Skip to main content
You have permission to edit this article.
Alabama Head Injury Foundation rep speaks to Lions Club

Alabama Head Injury Foundation rep speaks to Lions Club

  • 0

Pictured are Cindy Woodcox, intake specialist with the AHIF, and Lions First Vice-President Mike Thomas. The Enterprise Lions club meets weekly on Wednesday at Po Folks at noon.

According to the Alabama Head Injury Foundation, 28 percent of head injuries occur due to falls, 20 percent occur as a result of motor vehicle accidents and 19 percent occur as a result of being struck by blunt objects, which includes injuries that occur in sporting events. Cindy Woodcox, an intake specialist with the AHIF, recently spoke to the Lions Club about the organization.

Based in Birmingham, the AHIF is a 501c3 non-profit organization that provides support services for individuals with traumatic head injuries and for their families. As an intake specialist for the south Alabama region, Woodcox receives referrals from local hospitals, doctors and rehabilitation centers. She also visits patients in their homes to determine their physical and emotional needs and to offer referrals for support in the form of counseling, vocational rehabilitation and caregiver assistance, as well as other needs identified in the initial interview.

Assistance may come in the form of modifying the patient’s home so that the person can better navigate his or her living environment and may include help in applying for disability benefits, managing finances and planning for long-term care. In-person counseling, support groups and community services are also available through AHIF.

In 2020, Zoom presented many opportunities for clients, particularly those in rural areas. Through Zoom meetings, these individuals could actively participate in support groups, counseling and group activities that might not have been available to them previously due to transportation obstacles they faced.

The AHIF is a program that offers life-long services for its clients; many patients recover from their injuries and return to their “normal” life. Vocational rehabilitation is offered to help some learn new job skills while others may need different transportation, for example, a van to accommodate a wheelchair, and AHIF can help locate one. Even individuals who have suffered an injury many years ago can still reach out to the Foundation. Woodcox noted that her youngest client was three years old, and they range in age into the 70’s and 80’s. She has also worked with veterans to help them adjust to and cope with the changes in their lifestyles.

AHIF also provides recreational opportunities for its clients with outings to Camp ASCCA on Lake Martin and Camp McDowell in Nauvoo. In addition, Woodcox recently attended the Bright Ideas TBI Camp at Auburn University with six of her clients. This camp puts clients together with students and faculty from various disciplines (such as physical, occupational and speech therapy, counseling and music and art therapy) to help those who suffered their injuries at least three years ago and still need the services of the AHIF. After visiting Auburn and learning about the university’s successful wheelchair basketball program, Woodcox said that she is now exploring adding the sport to the activities available for local clients.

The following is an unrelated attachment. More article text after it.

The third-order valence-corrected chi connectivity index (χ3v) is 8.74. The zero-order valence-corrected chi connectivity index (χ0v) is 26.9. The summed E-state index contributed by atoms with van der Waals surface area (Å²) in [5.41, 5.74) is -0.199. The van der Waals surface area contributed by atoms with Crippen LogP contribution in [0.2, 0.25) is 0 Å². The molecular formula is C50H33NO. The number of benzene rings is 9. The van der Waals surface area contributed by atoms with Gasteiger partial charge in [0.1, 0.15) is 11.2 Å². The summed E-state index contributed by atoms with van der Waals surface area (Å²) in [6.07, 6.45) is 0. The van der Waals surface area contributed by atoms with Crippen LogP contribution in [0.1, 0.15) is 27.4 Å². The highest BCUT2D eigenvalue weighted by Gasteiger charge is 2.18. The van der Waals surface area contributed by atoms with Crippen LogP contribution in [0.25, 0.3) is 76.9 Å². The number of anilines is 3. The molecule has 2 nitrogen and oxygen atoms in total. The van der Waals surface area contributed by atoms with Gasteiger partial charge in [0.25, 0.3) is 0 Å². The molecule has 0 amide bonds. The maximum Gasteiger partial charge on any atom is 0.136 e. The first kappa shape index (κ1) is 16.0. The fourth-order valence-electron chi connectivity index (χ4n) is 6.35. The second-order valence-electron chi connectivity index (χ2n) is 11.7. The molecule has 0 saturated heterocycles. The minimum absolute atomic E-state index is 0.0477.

Support for caregivers is also available through “respite vouchers” that provide the caregiver a “break” from the care of injured family members. Through Caregiver Support Groups, they they are paired with experienced caregivers to assist in caring for recently injured individuals.

No two brain injuries are the same, therefore recovery times vary, and the effects of the injuries will vary depending on the part of the brain injured. The greatest amount of improvement will occur in the first six months. Subsequent improvement will depend on the severity of the injury and the available support and therapy for the patient, and physical activities, thinking activities (cognitive) and behavior or emotional changes make up the three major areas of change noted in patients with brain injuries.

As a 501c3 organization, AHIF accepts monetary donations from groups and individuals.Woodcox also reported that if someone has equipment they no longer use, such as a wheelchair or other medical equipment, the AHIF accepts those items as well. AHIF does not charge patients for its services.

If you know someone who has suffered a brain injury or a spinal cord injury, please reach out to the Alabama Head Injury Foundation for assistance. The home office can be reached at 800-433-8002 where someone will put you in touch with a specialist in your area. You can also visit their website at for more information.


Be the first to know

* I understand and agree that registration on or use of this site constitutes agreement to its user agreement and privacy policy.

Related to this story

Most Popular

Get up-to-the-minute news sent straight to your device.


Breaking News

News Alert